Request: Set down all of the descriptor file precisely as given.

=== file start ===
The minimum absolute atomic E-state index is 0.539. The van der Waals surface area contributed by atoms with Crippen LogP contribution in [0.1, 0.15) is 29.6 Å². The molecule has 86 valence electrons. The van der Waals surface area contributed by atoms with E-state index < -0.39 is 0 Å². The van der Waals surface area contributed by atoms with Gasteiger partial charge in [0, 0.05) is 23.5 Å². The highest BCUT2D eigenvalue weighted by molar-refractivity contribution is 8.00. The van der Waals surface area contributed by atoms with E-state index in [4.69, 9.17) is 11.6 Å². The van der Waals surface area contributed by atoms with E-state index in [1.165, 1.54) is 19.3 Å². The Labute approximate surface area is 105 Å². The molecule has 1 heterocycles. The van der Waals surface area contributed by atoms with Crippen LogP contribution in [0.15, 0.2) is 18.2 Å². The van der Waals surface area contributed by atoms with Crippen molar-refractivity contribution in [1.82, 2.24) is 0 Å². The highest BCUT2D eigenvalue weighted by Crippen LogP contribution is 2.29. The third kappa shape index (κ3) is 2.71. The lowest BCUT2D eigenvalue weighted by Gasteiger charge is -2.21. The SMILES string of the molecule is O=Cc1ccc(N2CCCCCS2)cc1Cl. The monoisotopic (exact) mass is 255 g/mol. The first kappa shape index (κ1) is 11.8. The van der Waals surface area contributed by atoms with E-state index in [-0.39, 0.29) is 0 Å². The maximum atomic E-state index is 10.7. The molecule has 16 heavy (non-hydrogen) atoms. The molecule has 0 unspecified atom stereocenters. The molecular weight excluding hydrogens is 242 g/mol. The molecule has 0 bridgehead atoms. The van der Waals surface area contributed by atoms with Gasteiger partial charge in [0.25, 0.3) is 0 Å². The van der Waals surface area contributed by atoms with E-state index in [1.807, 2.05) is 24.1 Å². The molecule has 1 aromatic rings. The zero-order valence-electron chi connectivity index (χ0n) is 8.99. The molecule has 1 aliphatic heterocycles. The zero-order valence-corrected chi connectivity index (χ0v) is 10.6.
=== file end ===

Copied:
The minimum absolute atomic E-state index is 0.539. The van der Waals surface area contributed by atoms with Crippen LogP contribution in [0.1, 0.15) is 29.6 Å². The molecule has 86 valence electrons. The van der Waals surface area contributed by atoms with E-state index < -0.39 is 0 Å². The van der Waals surface area contributed by atoms with Gasteiger partial charge in [0, 0.05) is 23.5 Å². The highest BCUT2D eigenvalue weighted by molar-refractivity contribution is 8.00. The van der Waals surface area contributed by atoms with E-state index in [4.69, 9.17) is 11.6 Å². The van der Waals surface area contributed by atoms with E-state index in [1.165, 1.54) is 19.3 Å². The Labute approximate surface area is 105 Å². The molecule has 1 heterocycles. The van der Waals surface area contributed by atoms with Crippen LogP contribution in [0.15, 0.2) is 18.2 Å². The van der Waals surface area contributed by atoms with Crippen molar-refractivity contribution in [1.82, 2.24) is 0 Å². The highest BCUT2D eigenvalue weighted by Crippen LogP contribution is 2.29. The third kappa shape index (κ3) is 2.71. The lowest BCUT2D eigenvalue weighted by Gasteiger charge is -2.21. The SMILES string of the molecule is O=Cc1ccc(N2CCCCCS2)cc1Cl. The monoisotopic (exact) mass is 255 g/mol. The first kappa shape index (κ1) is 11.8. The van der Waals surface area contributed by atoms with E-state index in [-0.39, 0.29) is 0 Å². The maximum atomic E-state index is 10.7. The molecule has 16 heavy (non-hydrogen) atoms. The molecule has 0 unspecified atom stereocenters. The molecular weight excluding hydrogens is 242 g/mol. The molecule has 0 bridgehead atoms. The van der Waals surface area contributed by atoms with Gasteiger partial charge in [0.25, 0.3) is 0 Å². The van der Waals surface area contributed by atoms with E-state index in [1.807, 2.05) is 24.1 Å². The molecule has 1 aromatic rings. The zero-order valence-electron chi connectivity index (χ0n) is 8.99. The molecule has 1 aliphatic heterocycles. The zero-order valence-corrected chi connectivity index (χ0v) is 10.6.